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Guthrie’s S-R Theory of Learning

Guthrie, E.R. (1886-1959) emphasized the acquisition of learning or a new form of behaviour through association by contiguity. He stated that any stimulus (S) coming into action at the same time with response (R) is likely to evoke that particular response. Therefore, only the last response in the series which was connected to the stimulus is important.

Again, for there to be a connection between S-R, only one trial was thought to be necessary to give the conditioned stimulus full strength. However, he agreed that practice is useful because it helps to forge a close knit S-R bond together and which form the larger units of behaviour called acts. He rejected the law of frequency which according to J.B. Watson strengthened the connection between stimulus-response (S-R).

Guthrie’s belief that only the last response evoked by a stimulus is important and it is similar to Watson’s law of recency in which the most recent response is more significant than the earlier ones.

For Watson, frequency in occurrence of this most recent response is important because it strengthens the presence or establishment of that behaviour (response). Thus, to Guthrie, learning is a sudden affair which is influenced by stimulus change.

Guthrie conducted a simple experiment in which he put a cat in a puzzle box with a small pole in the midst of the box which acted as a release mechanism. The touching of the pole from any side and in any manner opened the door and the cat could come out of the box and eat the food put outside the cage. The cat found the solution immediately and whenever it is put in the box, the cat repeated its previous behaviour.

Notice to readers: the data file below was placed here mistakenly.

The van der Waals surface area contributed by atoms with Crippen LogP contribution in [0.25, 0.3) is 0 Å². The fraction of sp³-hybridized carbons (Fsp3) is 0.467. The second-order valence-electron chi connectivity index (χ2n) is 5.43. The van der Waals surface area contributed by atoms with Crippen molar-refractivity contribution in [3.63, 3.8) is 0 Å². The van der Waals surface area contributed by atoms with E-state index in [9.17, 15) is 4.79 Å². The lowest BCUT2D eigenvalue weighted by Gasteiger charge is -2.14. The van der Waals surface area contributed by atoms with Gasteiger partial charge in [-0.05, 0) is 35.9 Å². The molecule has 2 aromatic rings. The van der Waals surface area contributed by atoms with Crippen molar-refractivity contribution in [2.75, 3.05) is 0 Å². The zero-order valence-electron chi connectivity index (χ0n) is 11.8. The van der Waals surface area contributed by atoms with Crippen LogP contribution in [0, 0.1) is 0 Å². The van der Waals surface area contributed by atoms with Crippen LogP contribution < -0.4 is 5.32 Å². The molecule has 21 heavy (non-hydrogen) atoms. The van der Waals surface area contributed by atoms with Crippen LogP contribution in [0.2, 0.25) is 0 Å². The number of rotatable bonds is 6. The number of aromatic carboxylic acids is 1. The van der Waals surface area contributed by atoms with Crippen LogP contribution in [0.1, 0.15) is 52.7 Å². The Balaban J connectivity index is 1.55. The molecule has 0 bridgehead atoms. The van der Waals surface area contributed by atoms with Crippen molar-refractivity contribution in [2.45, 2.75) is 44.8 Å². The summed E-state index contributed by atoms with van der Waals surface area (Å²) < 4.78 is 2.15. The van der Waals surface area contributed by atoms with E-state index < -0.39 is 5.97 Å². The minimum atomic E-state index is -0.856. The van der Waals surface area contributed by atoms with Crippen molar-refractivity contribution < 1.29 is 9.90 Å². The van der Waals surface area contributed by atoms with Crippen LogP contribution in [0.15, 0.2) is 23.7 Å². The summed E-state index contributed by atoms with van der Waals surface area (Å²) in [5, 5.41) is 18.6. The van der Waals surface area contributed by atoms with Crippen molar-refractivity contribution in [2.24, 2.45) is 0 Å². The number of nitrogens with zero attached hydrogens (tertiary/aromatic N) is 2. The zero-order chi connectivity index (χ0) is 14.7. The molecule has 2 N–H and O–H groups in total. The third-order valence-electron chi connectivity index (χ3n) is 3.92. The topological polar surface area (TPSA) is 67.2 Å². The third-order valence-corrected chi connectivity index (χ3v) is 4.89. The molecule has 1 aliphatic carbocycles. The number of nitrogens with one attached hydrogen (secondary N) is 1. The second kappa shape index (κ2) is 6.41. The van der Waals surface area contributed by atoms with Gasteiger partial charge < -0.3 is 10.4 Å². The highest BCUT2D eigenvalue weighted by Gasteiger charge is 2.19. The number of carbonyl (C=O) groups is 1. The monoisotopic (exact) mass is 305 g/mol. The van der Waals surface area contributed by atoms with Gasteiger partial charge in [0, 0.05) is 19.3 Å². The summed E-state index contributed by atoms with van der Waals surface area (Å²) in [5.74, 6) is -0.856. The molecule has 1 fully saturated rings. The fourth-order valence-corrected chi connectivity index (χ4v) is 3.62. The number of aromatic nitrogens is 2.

From his observation he concluded that what any animal would do at any moment was based or depended upon a record of what it did the first time in the past. The function of the animal’s or human physiology also influenced response to stimuli. That is, that the organism responds to various stimuli by contraction of muscles and secretion of glands. These specific responses he called movements.

To Guthrie, an act is a series of movements associated together by the law of contiguity. For example, walking requires a number of movements of muscles and senses which combined together to make an act. To him, association is between stimulation of sense organs and a corresponding muscular contraction or glandular secretion.

Inhibition of responses occur if any other response occurs in between the original stimulus-response (S-R). It is therefore possible to deduce the following from Guthrie’s learning theory:

1. Improvement in performance is the result of practice.

2. Conditioning takes place after a single trial.

3. A child learns what he does.

4. Whatever he perceives, becomes a stimulus for any response that occurs at the same time (contiguity).

5. Whenever the stimulus reappears, he does what he did the last time it was noticed. For example, in teaching a child how to read printed words, the child looks at the symbols and while looking he or she says/pronounces the words. When the child notices these words/symbols in the future, he is likely or tends to say them correctly because of stimulus-response connection.